Our God Who Hears

Our family has a small u-pick berry farm in Central Missouri, blueberries and blackberries. In our quest to continue learning and growing our farm in healthy ways, my husband and I recently went to Blueberry School the end of February. We hated to leave with our son not feeling well, but placed him in the capable hands of grandparents. The last night we were gone, our son’s ear drum ruptured. Don’t worry – he’s on the mend and back to baseball practices and pestering his little sister as usual. But with a ruptured ear drum comes limited hearing.

Last week on the blog we looked into Genesis 16, the story of Hagar and our God who sees. In the midst of what I would consider a bit of chaos, we discover two complimentary facets God’s character. In verse thirteen we witness God as El-roi, God who sees. And in verse eleven God is revealed as a God who not only sees us, but hears our cry to him.

God had promised Sarai and Abram children, as numerous as the stars. After ten years with no children, Sarai and Abram took matters into their own hands. According to the custom of the day, Sarai gave her slave, Hagar, to Abram in order to provide her with a child. Needless to say, once Hagar became pregnant there was a bit of tension between the women. In her heart pain, Hagar flees to the wilderness where she encounters God and his character.

I believe God was so intent on Hagar (and us) knowing that he hears us, he named the son she was carrying, Ishmael, God hears. The name Ishmael comes from the two Hebrew words, shâma and êl. Shâma being to hear intelligently[i]; and êl being our strong and powerful, Almighty God.[ii] Ishmael’s name would be a permanent reminder not only to Ishmael himself, but Sarai, Abram, Hagar, and generations to come.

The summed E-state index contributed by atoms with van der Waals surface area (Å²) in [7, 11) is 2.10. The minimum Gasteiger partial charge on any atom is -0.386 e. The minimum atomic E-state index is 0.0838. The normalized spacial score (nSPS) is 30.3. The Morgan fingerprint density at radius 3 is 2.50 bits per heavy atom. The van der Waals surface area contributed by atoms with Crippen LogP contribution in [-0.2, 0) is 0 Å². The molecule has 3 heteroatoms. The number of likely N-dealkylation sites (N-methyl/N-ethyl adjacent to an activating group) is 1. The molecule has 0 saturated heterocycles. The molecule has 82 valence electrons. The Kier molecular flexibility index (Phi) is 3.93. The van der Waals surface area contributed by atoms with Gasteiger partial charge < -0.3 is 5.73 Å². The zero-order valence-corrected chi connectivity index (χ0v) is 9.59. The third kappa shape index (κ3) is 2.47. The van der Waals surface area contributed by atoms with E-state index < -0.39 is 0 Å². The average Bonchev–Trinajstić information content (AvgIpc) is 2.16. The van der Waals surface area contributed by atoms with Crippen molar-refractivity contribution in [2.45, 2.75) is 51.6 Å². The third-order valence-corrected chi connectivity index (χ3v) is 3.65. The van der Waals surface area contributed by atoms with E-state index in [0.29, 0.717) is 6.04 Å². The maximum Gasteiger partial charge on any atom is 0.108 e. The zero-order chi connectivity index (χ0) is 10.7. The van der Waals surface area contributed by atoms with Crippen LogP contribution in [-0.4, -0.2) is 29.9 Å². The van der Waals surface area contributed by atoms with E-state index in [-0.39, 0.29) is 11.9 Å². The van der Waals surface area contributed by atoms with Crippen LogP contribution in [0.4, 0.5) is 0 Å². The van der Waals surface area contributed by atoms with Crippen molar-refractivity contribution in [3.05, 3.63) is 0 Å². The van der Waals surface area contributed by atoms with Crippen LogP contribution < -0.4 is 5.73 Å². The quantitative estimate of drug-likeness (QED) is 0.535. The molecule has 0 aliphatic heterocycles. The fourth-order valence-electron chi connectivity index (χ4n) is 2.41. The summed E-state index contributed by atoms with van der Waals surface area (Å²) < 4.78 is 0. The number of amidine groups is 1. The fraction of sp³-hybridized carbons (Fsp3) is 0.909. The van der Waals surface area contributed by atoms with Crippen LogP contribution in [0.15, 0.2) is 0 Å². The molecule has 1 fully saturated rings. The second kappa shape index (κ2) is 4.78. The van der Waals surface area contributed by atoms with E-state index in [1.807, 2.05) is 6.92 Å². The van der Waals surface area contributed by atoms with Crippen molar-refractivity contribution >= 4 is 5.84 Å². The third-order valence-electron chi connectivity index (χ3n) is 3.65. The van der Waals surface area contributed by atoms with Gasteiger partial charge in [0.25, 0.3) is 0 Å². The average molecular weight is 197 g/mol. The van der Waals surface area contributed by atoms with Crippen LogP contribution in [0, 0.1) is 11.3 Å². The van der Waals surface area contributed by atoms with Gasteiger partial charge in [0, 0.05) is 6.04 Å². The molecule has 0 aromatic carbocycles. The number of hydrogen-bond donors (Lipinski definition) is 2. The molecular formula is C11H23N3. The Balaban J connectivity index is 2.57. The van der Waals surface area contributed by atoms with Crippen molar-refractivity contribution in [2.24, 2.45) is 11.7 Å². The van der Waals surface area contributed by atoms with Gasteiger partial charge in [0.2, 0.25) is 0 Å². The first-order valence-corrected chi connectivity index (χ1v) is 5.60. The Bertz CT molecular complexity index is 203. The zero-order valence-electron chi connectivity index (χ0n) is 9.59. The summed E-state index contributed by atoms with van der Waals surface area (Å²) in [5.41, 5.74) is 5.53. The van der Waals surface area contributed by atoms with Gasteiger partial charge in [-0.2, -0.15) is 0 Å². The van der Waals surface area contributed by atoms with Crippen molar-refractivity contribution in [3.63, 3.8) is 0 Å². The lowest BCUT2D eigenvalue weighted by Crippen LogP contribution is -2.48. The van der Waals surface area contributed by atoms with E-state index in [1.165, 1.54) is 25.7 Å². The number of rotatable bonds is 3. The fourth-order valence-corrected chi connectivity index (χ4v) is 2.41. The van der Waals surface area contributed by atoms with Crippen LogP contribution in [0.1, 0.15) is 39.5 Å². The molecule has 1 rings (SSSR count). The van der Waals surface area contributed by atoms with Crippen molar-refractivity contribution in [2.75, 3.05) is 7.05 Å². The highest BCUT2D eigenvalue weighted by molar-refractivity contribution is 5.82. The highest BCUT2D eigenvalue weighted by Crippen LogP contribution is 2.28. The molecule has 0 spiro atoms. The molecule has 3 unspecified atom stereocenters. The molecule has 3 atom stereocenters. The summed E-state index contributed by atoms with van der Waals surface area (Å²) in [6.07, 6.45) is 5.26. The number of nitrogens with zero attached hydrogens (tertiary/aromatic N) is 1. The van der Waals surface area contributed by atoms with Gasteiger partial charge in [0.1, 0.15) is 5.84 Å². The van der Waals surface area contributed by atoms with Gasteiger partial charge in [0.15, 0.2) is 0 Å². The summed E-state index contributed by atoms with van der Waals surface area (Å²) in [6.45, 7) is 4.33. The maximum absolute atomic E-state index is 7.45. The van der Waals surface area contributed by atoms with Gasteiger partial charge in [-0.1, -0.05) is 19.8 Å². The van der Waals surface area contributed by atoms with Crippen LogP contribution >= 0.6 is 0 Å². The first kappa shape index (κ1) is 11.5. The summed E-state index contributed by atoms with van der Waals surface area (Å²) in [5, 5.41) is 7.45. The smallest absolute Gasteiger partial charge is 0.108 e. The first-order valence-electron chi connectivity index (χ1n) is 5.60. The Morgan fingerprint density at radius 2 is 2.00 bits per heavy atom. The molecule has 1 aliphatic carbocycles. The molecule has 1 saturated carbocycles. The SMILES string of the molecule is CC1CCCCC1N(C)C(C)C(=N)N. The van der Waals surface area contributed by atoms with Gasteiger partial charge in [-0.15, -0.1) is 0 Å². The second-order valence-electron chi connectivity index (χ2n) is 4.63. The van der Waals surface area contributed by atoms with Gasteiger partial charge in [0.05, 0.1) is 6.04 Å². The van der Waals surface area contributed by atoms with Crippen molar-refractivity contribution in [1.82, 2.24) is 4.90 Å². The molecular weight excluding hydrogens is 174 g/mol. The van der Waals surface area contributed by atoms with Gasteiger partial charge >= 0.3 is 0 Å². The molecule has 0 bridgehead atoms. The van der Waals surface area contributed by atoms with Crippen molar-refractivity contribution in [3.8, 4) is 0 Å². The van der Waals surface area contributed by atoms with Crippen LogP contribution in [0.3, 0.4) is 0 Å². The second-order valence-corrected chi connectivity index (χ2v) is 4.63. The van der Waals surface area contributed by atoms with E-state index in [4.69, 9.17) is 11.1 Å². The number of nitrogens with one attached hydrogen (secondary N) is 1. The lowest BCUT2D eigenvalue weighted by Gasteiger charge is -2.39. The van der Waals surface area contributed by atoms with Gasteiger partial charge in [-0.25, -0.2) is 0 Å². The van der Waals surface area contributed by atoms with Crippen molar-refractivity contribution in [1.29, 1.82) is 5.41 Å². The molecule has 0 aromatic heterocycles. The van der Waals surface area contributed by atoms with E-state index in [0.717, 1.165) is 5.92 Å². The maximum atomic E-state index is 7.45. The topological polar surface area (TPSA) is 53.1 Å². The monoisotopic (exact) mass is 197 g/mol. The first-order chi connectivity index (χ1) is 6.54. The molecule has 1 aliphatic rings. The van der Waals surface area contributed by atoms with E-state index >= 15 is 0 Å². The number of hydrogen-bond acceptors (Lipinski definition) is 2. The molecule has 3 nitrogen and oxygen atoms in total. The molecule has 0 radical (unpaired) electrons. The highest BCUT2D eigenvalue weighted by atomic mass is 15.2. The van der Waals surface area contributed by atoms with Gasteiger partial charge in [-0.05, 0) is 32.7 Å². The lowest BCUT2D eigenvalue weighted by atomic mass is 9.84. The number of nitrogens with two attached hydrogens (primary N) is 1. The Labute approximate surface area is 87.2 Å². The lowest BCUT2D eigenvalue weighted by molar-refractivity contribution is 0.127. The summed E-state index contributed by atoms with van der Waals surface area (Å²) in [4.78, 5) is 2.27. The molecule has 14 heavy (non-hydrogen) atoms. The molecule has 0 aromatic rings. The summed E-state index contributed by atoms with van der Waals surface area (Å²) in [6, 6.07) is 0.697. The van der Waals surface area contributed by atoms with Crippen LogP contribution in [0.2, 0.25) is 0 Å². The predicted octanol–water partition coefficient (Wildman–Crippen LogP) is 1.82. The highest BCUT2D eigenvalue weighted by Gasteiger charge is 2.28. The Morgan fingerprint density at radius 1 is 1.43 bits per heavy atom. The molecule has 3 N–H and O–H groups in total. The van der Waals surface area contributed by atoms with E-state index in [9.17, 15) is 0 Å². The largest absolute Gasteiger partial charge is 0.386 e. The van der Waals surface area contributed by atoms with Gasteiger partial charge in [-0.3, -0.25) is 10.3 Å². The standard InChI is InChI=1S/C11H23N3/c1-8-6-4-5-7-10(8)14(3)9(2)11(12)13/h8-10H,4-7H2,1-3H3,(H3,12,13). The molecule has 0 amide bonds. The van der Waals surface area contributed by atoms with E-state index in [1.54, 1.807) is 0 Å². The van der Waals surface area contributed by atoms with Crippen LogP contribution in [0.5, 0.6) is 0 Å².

Our hearing is delicate and human in every sense of the word. In sickness my son’s hearing was temporarily impaired, but God’s hearing is perfect all the time. Despite what we think or believe, God always hears us. He does not have selective hearing or limited in listening to one person at a time. Contrary to what we may think at times, he does not misunderstand when we communicate with him.

We are repeatedly told through Spirit-inspired scriptures to pray, communicate with our God who hears. We can take that as a promise from a Father who listens to his children. Psalm 66:16-20 is a beautiful example of our God who hears, but take a specific look at these specific verses.

“If I had been aware of malice in my heart, the Lord would have not listened. However, God has listened; he has paid attention to the sound of my prayer. Blessed be God! He has not turned away my prayer or turned his faithful love from me.” Psalm 66:18-20

It’s tempting to turn from God when we believe our prayers have not been answered in the way we desire or ask. But friend, our call is to not be satisfied with our own desires but to bless him and trust. We are called to pray and communicate, then to trust him. Surrendering to his timing and firmly stand on the promise that our God hears us. Trust that God does all things well and he has not turned from you.

Can I challenge you to read Psalm 66 and bless God with your prayers as you worship him this week? Trust that he hears you, loud and clear.

With Gratitude,

Amy

Psalm 66_20

[i] Strong, J. (2009). A Concise Dictionary of the Words in the Greek Testament and The Hebrew Bible (Vol. 2, p. 118). Bellingham, WA: Logos Bible Software.

 

[ii] Strong, J. (2009). A Concise Dictionary of the Words in the Greek Testament and The Hebrew Bible (Vol. 2, p. 12). Bellingham, WA: Logos Bible Software.

 

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Rejoice Always

It seems fitting that the season outside my window reflects the season in my heart. As the leaves turn color and trees go dormant, the rest until spring begins. The world rests, and waits. It’s an active rest, roots still take up moisture and move nutrients. Slowly. I too find myself in a season of active rest and waiting. Life would seem so much easier if I just knew what the next step looked like. But I don’t. No matter how hard we desire skip winter and move in to spring, it’s necessary. And rather than push ahead, we can choose to enjoy the season, and wait.

Waiting is hard. It’s uncomfortable.

Oh, I could take a step. But would it be in-line with the direction where God is working, where he wants me to join him? Would it be God’s will? Who knows. But I do know, if your lost it’s best to not go wandering off. That’s a good time to stop, get your bearings, and perhaps wait for help to arrive.

When I stumbled upon 1 Thessalonians 5:16-18 last week, it felt like receiving actionable steps for the waiting. “Rejoice always, pray constantly, give thanks in everything; for this is God’s will for you in Christ Jesus.” 1 Thessalonians 5:16-18 (CSB)